“I think we have an impressive list of areas where we are now actively co-operating and collaborating in.”

Mr Harris also addressed a demonstration that was held outside his house last night, saying people’s families and homes “should be out of bounds”.

He said: “I don’t want to say too much about this and I don’t like describing those sorts of things as protest.

“I’ve a very clear view in relation to this. Whether it’s me, whether it’s an opposition politician, whether it’s anybody, I always think people’s families and people’s homes should be out of bounds.

“It was bed time for my kids last night when this situation arose. I don’t think it’s appropriate.”

Ms O’Neill said: “It is totally inappropriate. The Taoiseach has two young kids and I think your home should be your sanctity and I don’t think there should be any tolerance for that type of attack on someone’s home.”

Mr Harris said there was a “need for a sense of calm” following a diplomatic row with the UK over immigration.

Tensions between London and Dublin have increased in recent days after Ireland’s justice minister claimed there had been an upsurge in asylum seekers crossing the border following the passing of the UK’s Safety of Rwanda Act.

Mr Harris said: “After the week that has been there is a need for a sense of calm here, there is need for a bit of a deep breath.

“We have a common travel area between the two islands, that is a common travel area that is in place for a very long time when both countries were in the European Union and it is still in place now when one country is within the European Union and one isn’t.

“I am determined to work as Taoiseach constructively to make sure that the common travel area is protected, the common travel area is never abused.

“There is a range of measures we need to take on an Irish level in terms of improving our migration systems.”

Mr Harris said people in Ireland wanted to know that there a “fair and firm” system was in place to manage immigration.

He said: “Migration and immigration is a good thing.

“I think it is really important that we say that and that we don’t cede that ground or create a vacuum for others to exploit.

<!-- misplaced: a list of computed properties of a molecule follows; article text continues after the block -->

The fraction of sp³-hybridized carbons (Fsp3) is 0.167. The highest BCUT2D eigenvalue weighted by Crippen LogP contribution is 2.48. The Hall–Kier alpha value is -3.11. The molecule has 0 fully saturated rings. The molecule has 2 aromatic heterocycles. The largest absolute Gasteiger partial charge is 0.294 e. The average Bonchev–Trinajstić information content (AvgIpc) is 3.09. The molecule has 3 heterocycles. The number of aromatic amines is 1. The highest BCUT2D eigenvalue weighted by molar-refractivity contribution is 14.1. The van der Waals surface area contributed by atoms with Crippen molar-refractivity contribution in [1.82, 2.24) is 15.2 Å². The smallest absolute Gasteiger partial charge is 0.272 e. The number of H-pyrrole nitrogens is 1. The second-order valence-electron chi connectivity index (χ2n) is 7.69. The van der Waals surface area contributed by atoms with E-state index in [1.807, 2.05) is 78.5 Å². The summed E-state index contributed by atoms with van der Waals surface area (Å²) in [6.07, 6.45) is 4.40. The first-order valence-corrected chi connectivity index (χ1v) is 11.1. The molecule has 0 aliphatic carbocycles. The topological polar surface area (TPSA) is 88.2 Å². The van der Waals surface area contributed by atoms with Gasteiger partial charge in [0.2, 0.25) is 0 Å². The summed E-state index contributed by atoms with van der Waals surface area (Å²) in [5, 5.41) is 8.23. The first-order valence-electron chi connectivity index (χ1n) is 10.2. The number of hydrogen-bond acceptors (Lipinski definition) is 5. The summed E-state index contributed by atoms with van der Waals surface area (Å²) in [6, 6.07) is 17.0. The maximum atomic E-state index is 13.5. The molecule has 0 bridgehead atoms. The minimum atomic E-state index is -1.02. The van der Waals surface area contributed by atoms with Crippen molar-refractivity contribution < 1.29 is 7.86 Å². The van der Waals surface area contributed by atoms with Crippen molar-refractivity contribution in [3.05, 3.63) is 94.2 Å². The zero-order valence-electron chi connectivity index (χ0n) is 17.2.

“Having said that people in Ireland, and I would imagine people in most countries want to know that there are rules in place, want to know that the rules are enforced.

“They want to know the system is fair, it is firm, that it helps those who are entitled to help and that if somebody comes to our country, goes through a processing system and isn’t entitled to be there, that that person is asked to leave at the first instance and made to leave if they don’t.”

Mr Harris also said laws need to be upheld after the dismantling of a makeshift migrant camp in Dublin on Wednesday.

He said: “I think it is important to agree at the outset that makeshift encampments on public roads and footpaths are never the solution and aren’t legal either. There are laws in our land and they need to be upheld.

“It is also not in the interests of the people who are sleeping in those tents, people who didn’t have access to proper sanitation.

“We did provide 290 people from Mount Street, and those who appeared in Mount Street that day with accommodation - that is shelter, access to accommodation, food and with a much better scenario than had been allowed to develop on Mount Street.

“I am very comfortable with the position that we took and I believe it was necessary in relation to that. People did turn up at the International Protection Office yesterday and there wasn’t accommodation for all people.

“Ipas, the accommodation service, does have contacts for all those people and is working to try to provide accommodation solutions for those people.”